Relationship Problems – The Date Mix Dating and Relationship Advice for Today's Daters Sun, 18 Mar 2018 08:00:24 +0000 en-US hourly 1 Lust vs. Love: 5 Ways to Tell What You’re Feeling Sun, 11 Mar 2018 09:00:07 +0000 Are you in love or lust? Here are a few ways to tell the difference.

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Are you in love or is it lust? Sometimes it’s hard to tell because both emotions feel really good. And both create a connection with your partner that feels exciting and blissful. But for all their similarities, they are most definitely not the same. When it comes to lust vs. love, there are a few things you should know.

Lust is an intense physically attraction. You desire your partner in every way due to your strong sexual connection. Love is deeper than lust. It’s attraction and affection. You profoundly care for your partner, which creates an emotional attachment in addition to your sexual connection.

It’s important to know the difference, especially in the beginning of the relationship. It’s easy to get caught up in the heady feelings of a new love interest, and mistake your early feelings of lust for love. Want to know how to tell the difference?

Here are 5 things that help you tell if it’s lust vs love:

1. How perfect you think your partner is.
If You’re in Lust: You think your partner is perfect. You think nothing is wrong with them. Everything about them is shiny, bright, and new. They can’t do anything really wrong in your eyes because the pedestal you put them on is that big.

If You’re in Love: You know your partner isn’t perfect—and you choose to love them and be with them anyway. In fact, it’s your partner’s imperfections that you cherish the most. You know you aren’t perfect, so you value and welcome your partner’s flaws.

2. How much care you put into your appearance.
If You’re in Lust: You dress up each and every time you see your sweetie because your physical attraction to one another is huge. You’re obsessed with looking your best for them because you still feel like you need to impress and entice them.

If You’re in Love: You wear sweatpants and no makeup. You don’t care how you look in front of your partner because you know that they like and care for the real you—whether you’re wearing a bold lip or zit cream. Your level of comfort with one another is that strong.

3. How often do things other than have sex.  
If You’re in Lust: You spend most of your time in bed. You have a super intoxicating desire to have sex all the time, but not necessarily to connect in other ways. Chances are you don’t engage in much pillow talk and you might not even cuddle.

If You’re in Love: You have sex, but that’s not all you do. You want to connect with each other in other ways, like trying out new hobbies and activities together. You might not even have sex for a few days or weeks and you don’t freak out about it because you know life happens and your relationship is not all about sex anyway.

4. How deep your conversations go. 
If You’re in Lust: You love living the fantasy. This might mean spending time in hotel rooms and engaging in sexting and superficial chatting, but you don’t want to discuss real feelings or any plans for the future.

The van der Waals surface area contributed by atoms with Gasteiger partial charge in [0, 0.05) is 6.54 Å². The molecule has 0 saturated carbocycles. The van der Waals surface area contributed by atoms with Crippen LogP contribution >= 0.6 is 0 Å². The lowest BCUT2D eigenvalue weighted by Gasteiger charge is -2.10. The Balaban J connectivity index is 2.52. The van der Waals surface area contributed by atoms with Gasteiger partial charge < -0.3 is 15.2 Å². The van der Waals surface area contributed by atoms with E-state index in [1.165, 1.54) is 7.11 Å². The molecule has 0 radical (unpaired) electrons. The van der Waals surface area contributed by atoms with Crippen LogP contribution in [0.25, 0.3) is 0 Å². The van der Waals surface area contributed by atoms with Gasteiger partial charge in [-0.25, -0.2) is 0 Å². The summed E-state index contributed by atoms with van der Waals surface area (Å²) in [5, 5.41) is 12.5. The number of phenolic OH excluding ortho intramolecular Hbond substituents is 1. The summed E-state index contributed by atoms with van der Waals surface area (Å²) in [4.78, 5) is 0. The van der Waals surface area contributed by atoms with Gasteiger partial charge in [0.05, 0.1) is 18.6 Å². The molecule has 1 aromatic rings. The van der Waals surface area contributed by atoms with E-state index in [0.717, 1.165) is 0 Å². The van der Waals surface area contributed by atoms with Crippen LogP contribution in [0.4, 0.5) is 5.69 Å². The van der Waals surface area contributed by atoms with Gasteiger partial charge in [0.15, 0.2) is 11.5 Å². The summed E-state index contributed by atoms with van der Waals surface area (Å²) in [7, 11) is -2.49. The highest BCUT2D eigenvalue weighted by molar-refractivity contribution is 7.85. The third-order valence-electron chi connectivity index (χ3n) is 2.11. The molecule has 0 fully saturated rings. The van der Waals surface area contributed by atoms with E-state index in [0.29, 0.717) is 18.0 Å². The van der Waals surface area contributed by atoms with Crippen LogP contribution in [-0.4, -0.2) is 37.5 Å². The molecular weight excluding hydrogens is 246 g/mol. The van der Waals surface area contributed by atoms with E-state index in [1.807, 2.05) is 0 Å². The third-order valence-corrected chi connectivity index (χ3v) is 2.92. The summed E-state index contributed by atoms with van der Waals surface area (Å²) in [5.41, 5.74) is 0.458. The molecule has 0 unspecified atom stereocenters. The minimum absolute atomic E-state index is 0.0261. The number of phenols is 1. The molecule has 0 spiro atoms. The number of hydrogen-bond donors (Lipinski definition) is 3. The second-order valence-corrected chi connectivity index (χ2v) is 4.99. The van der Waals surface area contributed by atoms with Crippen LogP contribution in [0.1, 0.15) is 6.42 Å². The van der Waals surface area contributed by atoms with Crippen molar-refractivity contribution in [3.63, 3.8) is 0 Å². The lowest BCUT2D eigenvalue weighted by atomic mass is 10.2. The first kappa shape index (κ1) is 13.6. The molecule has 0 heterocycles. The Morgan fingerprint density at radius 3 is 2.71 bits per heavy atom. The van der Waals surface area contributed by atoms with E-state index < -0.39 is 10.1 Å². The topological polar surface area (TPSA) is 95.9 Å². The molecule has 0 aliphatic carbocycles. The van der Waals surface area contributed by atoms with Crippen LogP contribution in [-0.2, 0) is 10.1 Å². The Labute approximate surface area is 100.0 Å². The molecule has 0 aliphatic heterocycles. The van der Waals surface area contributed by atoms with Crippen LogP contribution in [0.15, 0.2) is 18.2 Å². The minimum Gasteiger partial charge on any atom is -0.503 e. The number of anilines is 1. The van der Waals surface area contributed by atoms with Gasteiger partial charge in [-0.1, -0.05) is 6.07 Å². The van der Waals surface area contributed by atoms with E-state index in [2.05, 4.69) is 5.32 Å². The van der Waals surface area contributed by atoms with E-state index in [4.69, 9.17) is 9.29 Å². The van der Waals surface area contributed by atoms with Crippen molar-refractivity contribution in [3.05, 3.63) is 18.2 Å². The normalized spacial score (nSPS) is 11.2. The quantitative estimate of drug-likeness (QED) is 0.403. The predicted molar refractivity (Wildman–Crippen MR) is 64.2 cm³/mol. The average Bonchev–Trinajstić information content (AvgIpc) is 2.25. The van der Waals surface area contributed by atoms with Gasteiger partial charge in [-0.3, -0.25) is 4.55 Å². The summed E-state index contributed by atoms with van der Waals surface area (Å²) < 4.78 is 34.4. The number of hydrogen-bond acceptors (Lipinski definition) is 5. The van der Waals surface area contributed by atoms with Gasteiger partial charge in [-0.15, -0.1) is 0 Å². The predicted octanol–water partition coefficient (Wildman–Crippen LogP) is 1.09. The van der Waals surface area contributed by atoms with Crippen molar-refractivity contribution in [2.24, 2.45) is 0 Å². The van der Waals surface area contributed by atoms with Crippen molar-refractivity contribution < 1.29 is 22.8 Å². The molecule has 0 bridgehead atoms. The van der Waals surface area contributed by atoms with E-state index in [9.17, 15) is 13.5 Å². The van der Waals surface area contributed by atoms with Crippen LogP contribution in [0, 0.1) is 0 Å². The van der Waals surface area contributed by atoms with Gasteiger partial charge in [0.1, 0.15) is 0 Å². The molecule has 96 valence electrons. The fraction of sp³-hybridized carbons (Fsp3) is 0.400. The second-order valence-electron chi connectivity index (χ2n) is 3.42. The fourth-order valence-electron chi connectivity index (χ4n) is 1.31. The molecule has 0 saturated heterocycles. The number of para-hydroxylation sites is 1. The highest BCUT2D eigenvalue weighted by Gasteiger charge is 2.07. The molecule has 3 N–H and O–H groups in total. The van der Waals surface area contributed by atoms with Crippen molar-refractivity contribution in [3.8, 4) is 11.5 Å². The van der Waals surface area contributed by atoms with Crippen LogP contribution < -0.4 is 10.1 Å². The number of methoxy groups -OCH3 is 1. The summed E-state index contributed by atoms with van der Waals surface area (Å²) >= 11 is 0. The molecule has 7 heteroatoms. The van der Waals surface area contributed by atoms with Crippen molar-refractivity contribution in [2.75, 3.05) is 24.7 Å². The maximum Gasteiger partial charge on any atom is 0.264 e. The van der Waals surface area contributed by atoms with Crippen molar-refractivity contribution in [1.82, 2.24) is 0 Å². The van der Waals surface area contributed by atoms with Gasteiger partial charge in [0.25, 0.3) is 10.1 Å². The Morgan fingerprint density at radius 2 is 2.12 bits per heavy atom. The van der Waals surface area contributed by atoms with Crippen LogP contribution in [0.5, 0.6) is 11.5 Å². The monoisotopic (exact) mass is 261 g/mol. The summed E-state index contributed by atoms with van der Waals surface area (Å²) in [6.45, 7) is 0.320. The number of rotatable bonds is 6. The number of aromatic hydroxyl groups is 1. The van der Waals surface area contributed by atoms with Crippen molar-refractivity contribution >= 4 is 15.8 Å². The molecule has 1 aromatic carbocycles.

If You’re in Love: You talk for hours about anything and everything, including deep feelings. You care and respect how your partner feels as well as their perspective on the world. You both feel motivated to support one another and be a better person for each other.

5. How much you challenge each other. 
If You’re in Lust: You are so infatuated with this person that you ignore things that actually bug you, including red flags. You don’t like how they handle money or how they speak to servers at dinner, but you ignore it because you don’t want to rock the boat. You just want to keep things nice.

If You’re in Love: If you don’t like something your partner said or did, you call them out, lovingly. You know a solid relationship requires honest and open communication, and because you want your partner to be the best they can be, you want to offer constructive criticism to help them.

Lust vs. love is hard to differentiate at first, but the biggest difference between the two staying power. Lust is all about the present moment. The attention you receive, the fun you have together, and the butterflies. Ultimately, lust fades. Sometimes it fades into a breakup, and other times, it can transform into love. Love is about the present moment AND the future. It’s wanting to have this person by your side through thick and thin, and experiencing the journey together.


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Common Relationship Mistakes That Aren’t a Big Deal Fri, 09 Mar 2018 09:00:38 +0000 At some point in your relationship, you're going to make some mistakes. Here are some you shouldn't worry about.

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The list of so-called rules in today’s dating culture seems endless. From wait three days to text back to don’t reveal too much about yourself too early, it can seem overwhelming trying to navigate all the social norms associated with meeting someone new. And at the end of the day, once you find yourself with someone you’re interested in, the rules tend to go out the window.

A lot of how you act in in relationship is based on who you are and who the person you’re with is. And, chances are, for you and the person you’re with the rules don’t apply… not all of them anyways.

So if you find yourself in a new relationship, worried that you’re making mistake after mistake, don’t worry so much. Here are some common relationship mistakes that really aren’t a big deal.

1. Showing that you’re nervous or insecure.
We hear it all the time… Be confident! People are attracted to confidence. Even if you don’t really feel that way, fake it until you make it. Bt there can be a lot of pressure on both men and women to act confident and sure of themselves when they’re naturally nervous about meeting someone new.